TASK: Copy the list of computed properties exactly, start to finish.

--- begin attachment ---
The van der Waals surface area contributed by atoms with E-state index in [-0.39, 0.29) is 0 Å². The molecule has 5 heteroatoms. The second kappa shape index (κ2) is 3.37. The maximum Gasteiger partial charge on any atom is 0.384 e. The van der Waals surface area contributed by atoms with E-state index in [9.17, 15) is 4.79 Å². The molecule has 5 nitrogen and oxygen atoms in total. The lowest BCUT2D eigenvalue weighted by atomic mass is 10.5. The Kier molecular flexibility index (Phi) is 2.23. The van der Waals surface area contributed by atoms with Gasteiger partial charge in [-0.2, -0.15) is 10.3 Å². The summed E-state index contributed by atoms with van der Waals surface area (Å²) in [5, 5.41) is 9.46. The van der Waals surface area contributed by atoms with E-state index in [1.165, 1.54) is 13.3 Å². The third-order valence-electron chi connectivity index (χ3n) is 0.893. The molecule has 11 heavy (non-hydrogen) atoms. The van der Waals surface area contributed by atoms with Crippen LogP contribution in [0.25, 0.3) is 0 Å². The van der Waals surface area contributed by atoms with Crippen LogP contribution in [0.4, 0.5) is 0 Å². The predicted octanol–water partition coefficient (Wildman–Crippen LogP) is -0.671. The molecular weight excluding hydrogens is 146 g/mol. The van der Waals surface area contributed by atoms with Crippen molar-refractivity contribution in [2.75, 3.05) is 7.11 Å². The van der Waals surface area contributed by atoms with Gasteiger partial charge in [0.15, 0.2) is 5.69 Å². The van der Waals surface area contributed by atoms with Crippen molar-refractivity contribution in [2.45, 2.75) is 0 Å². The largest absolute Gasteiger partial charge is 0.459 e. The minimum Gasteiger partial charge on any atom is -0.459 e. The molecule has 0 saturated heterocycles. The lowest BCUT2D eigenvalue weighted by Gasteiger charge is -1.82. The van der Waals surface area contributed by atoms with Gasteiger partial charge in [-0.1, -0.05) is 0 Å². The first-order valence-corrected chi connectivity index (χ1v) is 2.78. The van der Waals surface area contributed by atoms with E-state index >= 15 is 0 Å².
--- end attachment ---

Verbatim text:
The van der Waals surface area contributed by atoms with E-state index in [-0.39, 0.29) is 0 Å². The molecule has 5 heteroatoms. The second kappa shape index (κ2) is 3.37. The maximum Gasteiger partial charge on any atom is 0.384 e. The van der Waals surface area contributed by atoms with E-state index in [9.17, 15) is 4.79 Å². The molecule has 5 nitrogen and oxygen atoms in total. The lowest BCUT2D eigenvalue weighted by atomic mass is 10.5. The Kier molecular flexibility index (Phi) is 2.23. The van der Waals surface area contributed by atoms with Gasteiger partial charge in [-0.2, -0.15) is 10.3 Å². The summed E-state index contributed by atoms with van der Waals surface area (Å²) in [5, 5.41) is 9.46. The van der Waals surface area contributed by atoms with E-state index in [1.165, 1.54) is 13.3 Å². The third-order valence-electron chi connectivity index (χ3n) is 0.893. The molecule has 11 heavy (non-hydrogen) atoms. The van der Waals surface area contributed by atoms with Crippen LogP contribution in [0.25, 0.3) is 0 Å². The van der Waals surface area contributed by atoms with Crippen LogP contribution in [0.4, 0.5) is 0 Å². The predicted octanol–water partition coefficient (Wildman–Crippen LogP) is -0.671. The molecular weight excluding hydrogens is 146 g/mol. The van der Waals surface area contributed by atoms with Crippen molar-refractivity contribution in [2.75, 3.05) is 7.11 Å². The van der Waals surface area contributed by atoms with Gasteiger partial charge in [0.15, 0.2) is 5.69 Å². The van der Waals surface area contributed by atoms with Crippen molar-refractivity contribution in [2.45, 2.75) is 0 Å². The largest absolute Gasteiger partial charge is 0.459 e. The minimum Gasteiger partial charge on any atom is -0.459 e. The molecule has 0 saturated heterocycles. The lowest BCUT2D eigenvalue weighted by Gasteiger charge is -1.82. The van der Waals surface area contributed by atoms with Gasteiger partial charge in [-0.1, -0.05) is 0 Å². The first-order valence-corrected chi connectivity index (χ1v) is 2.78. The van der Waals surface area contributed by atoms with E-state index >= 15 is 0 Å².